We feel, therefore, that under this Bill this Imperial Parliament will have the ultimate supremacy and the ultimate sovereignty. I think the most useful part of the Bill is that in which the prime minister throws the responsibility upon the new Legislature of maintaining that order in Ireland without which no state and no society can exist. I understand the supremacy of the Imperial Parliament to be this—that they can interfere in the event of the powers which are conferred by this Bill being abused under certain circumstances. But the Nationalists in accepting this Bill go, as I think, under an honorable understanding not to abuse those powers; and we pledge ourselves in that respect for the Irish people, as far as we can pledge ourselves, not to abuse those powers, and to devote our energies and our influence which we may have with the Irish people to prevent those powers from being abused. But, if those powers should be abused, the Imperial Parliament will have at its command the force which it reserves to itself, and it will be ready to intervene, but only in the case of grave necessity arising.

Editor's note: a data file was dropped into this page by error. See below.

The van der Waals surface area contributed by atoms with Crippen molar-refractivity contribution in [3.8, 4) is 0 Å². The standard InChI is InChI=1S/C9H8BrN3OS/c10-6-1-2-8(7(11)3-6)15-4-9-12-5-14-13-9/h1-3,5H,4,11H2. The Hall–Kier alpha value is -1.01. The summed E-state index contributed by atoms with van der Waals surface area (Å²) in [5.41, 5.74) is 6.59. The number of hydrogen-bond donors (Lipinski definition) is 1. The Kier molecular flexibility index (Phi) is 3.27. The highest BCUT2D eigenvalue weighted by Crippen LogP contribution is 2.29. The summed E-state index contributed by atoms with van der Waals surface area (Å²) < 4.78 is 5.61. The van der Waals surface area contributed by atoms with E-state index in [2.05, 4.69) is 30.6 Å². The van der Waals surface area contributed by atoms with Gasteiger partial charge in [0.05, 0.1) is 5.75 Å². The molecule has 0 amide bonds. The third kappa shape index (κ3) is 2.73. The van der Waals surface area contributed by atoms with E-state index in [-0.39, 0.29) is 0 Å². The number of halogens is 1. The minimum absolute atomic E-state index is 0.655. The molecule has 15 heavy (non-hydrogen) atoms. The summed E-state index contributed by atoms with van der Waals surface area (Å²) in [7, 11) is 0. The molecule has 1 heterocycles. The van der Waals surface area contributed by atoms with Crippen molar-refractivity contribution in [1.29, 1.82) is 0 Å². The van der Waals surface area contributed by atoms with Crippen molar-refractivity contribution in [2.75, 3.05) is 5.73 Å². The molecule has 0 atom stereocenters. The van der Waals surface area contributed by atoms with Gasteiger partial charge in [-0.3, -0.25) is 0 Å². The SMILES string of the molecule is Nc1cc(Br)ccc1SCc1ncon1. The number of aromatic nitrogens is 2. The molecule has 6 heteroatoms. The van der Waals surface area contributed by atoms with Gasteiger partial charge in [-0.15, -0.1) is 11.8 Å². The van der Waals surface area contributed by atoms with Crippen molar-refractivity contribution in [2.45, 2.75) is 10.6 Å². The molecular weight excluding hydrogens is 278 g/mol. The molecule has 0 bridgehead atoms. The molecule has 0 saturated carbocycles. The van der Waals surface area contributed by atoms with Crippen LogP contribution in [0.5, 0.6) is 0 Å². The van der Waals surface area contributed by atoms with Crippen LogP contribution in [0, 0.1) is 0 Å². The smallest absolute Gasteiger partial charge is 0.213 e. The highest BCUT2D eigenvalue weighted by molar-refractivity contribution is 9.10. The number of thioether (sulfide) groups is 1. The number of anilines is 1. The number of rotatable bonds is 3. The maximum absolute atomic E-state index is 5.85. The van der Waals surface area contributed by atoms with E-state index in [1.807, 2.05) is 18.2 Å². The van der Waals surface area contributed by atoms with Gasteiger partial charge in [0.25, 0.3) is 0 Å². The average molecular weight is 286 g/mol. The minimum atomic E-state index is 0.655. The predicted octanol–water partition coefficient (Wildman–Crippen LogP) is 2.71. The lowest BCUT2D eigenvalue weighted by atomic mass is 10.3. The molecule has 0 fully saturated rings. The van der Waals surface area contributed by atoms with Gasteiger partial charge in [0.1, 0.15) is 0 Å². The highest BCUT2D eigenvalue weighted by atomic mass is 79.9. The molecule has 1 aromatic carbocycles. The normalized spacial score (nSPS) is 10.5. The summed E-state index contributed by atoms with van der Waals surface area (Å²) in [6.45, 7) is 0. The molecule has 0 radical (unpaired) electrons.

I believe this is by far the best mode in which we can hope to settle this question. You will have real power of force in your hands, and you ought to have it; and if abuses are committed and injustice be perpetrated you will always be able to use that force to put a stop to them. You will have the power and the supremacy of Parliament untouched and unimpaired, just as tho this Bill